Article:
Antihistamines are basically allergy medications which are given to control symptoms such as rash, breathing impairment and uncontrollable sneezing. Certain types of antihistamines contain active ingredients that could result in extreme reactions, especially in the third trimester. Additionally, antihistamines cause dryness, fainting and fatigue in pregnant women. If you suffer from hayfever or other allergies, consider alternatives such as ensuring clean and hygienic surroundings, breathing exercises and even saltwater nasal sprays.
3. Herbal Remedies
Herbs offer a plethora of medicinal benefits, even for pregnant women. But some herbs are not recommended during pregnancy as they can have serious effects, leading to a miscarriage, stillbirth or developmental defects in the foetus. A few of these herbs include liquorice, rosemary, ginseng, wormwood, cinnamon, ephedra, yarrow, cohosh and so on. Do your research before employing herbal remedies.
Antibiotics are indispensable against infections, but pregnant women should avoid certain antibiotics during the second and third trimesters. Several studies have shown that taking tetracycline and streptomycin could stain and discolour your baby’s milk teeth and even severely impact their bone growth.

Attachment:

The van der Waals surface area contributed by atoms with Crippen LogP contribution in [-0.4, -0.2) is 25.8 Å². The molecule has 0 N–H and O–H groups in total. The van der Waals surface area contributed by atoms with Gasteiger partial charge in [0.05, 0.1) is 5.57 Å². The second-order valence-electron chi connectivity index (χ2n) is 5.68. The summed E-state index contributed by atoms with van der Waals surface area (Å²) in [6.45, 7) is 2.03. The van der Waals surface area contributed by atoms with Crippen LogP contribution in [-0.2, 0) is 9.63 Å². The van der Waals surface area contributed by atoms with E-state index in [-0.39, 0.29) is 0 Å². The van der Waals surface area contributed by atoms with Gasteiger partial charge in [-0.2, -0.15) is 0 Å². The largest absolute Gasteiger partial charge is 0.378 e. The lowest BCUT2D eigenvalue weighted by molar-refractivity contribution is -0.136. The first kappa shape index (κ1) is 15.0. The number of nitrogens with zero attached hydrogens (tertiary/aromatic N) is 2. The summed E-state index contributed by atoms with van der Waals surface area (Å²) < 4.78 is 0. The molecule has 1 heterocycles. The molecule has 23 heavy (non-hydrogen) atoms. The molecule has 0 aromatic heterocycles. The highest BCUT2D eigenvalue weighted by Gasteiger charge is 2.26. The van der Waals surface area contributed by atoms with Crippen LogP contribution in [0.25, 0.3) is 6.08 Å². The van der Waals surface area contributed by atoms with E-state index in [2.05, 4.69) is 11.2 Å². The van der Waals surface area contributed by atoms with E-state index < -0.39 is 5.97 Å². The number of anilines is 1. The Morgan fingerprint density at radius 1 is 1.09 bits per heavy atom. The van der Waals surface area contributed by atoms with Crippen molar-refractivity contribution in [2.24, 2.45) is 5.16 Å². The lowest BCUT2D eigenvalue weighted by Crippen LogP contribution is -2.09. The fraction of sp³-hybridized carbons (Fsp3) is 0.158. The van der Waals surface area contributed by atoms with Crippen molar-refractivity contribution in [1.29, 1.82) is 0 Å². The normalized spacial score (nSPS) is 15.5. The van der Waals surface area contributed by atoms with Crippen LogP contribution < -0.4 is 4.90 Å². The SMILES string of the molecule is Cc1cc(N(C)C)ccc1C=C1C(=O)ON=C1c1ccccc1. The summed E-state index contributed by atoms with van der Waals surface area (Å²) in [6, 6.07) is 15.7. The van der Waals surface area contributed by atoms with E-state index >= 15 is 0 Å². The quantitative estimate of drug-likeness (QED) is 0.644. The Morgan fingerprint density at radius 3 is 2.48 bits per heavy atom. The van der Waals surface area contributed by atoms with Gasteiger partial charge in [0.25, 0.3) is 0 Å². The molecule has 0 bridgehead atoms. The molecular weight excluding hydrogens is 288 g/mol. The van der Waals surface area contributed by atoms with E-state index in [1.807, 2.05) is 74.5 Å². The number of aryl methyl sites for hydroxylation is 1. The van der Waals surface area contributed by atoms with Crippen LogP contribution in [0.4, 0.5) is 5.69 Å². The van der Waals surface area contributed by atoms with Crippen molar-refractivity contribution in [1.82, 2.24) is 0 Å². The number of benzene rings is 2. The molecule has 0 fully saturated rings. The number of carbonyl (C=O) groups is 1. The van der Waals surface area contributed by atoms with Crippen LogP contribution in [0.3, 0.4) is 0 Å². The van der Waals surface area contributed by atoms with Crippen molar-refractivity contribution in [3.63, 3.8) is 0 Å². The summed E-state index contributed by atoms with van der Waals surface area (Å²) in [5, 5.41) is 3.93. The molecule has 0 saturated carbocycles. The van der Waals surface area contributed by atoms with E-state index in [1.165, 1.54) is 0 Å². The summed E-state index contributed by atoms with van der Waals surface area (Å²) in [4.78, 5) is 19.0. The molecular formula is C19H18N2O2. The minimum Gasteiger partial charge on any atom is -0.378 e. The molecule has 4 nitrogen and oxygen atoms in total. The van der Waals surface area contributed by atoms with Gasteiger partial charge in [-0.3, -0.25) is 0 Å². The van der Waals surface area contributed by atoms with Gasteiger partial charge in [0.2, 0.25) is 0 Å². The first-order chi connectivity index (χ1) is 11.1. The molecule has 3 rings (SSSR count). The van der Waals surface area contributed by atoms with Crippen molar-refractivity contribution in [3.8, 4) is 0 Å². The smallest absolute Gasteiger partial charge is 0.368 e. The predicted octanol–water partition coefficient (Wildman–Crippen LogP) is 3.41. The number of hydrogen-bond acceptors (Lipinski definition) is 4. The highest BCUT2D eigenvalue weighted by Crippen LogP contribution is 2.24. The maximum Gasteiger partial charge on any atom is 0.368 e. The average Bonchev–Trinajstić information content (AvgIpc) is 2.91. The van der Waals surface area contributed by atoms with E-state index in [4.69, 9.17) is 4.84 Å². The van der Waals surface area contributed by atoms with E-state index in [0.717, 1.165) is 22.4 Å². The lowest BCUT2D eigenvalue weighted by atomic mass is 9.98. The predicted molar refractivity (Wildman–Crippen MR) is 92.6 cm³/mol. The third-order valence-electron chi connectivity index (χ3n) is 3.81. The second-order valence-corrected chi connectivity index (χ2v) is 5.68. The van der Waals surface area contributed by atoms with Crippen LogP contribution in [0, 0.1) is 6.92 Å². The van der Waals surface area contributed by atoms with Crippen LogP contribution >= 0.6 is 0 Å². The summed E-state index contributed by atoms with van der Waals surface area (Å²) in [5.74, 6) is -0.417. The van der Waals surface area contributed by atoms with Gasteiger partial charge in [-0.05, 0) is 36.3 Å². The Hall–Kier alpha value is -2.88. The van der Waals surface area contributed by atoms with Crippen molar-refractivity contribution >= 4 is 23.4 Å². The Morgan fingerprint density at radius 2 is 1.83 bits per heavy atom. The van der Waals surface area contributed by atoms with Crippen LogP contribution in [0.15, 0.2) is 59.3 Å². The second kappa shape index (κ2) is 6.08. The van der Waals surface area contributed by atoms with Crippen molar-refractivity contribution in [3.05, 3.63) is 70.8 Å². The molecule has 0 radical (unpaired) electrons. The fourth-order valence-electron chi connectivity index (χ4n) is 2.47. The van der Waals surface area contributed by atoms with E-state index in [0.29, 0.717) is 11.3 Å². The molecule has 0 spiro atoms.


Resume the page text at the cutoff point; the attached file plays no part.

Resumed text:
5. Substance Abuse
Consuming illegal drugs is an all-round bad idea to do when you are pregnant. Methamphetamines and marijuana are believed to cause heart problems in your growing foetus, as well as result in premature labour or miscarriage. This could also apply to prescription medications that have the potential for addiction, such as codeine, ritalin, and xanax.
6. Morning Sickness Medications